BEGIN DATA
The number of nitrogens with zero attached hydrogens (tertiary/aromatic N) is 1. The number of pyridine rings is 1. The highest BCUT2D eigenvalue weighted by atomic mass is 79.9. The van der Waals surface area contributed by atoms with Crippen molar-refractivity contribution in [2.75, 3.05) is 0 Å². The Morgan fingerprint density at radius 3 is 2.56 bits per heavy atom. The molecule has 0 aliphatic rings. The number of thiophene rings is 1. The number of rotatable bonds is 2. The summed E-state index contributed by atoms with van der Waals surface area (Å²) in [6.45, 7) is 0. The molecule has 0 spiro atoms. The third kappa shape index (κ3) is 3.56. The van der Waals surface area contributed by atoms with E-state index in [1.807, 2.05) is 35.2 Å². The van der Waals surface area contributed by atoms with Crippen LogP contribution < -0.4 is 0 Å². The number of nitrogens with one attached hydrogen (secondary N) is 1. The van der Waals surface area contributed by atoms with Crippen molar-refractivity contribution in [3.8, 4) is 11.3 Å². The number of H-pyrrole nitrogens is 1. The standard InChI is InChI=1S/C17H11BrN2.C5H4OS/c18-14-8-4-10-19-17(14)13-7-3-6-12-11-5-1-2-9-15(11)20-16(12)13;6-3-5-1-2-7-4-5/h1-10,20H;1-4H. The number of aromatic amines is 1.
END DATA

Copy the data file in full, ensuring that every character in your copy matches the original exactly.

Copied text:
The number of nitrogens with zero attached hydrogens (tertiary/aromatic N) is 1. The number of pyridine rings is 1. The highest BCUT2D eigenvalue weighted by atomic mass is 79.9. The van der Waals surface area contributed by atoms with Crippen molar-refractivity contribution in [2.75, 3.05) is 0 Å². The Morgan fingerprint density at radius 3 is 2.56 bits per heavy atom. The molecule has 0 aliphatic rings. The number of thiophene rings is 1. The number of rotatable bonds is 2. The summed E-state index contributed by atoms with van der Waals surface area (Å²) in [6.45, 7) is 0. The molecule has 0 spiro atoms. The third kappa shape index (κ3) is 3.56. The van der Waals surface area contributed by atoms with E-state index in [1.807, 2.05) is 35.2 Å². The van der Waals surface area contributed by atoms with Crippen LogP contribution < -0.4 is 0 Å². The number of nitrogens with one attached hydrogen (secondary N) is 1. The van der Waals surface area contributed by atoms with Crippen molar-refractivity contribution in [3.8, 4) is 11.3 Å². The number of H-pyrrole nitrogens is 1. The standard InChI is InChI=1S/C17H11BrN2.C5H4OS/c18-14-8-4-10-19-17(14)13-7-3-6-12-11-5-1-2-9-15(11)20-16(12)13;6-3-5-1-2-7-4-5/h1-10,20H;1-4H. The number of aromatic amines is 1.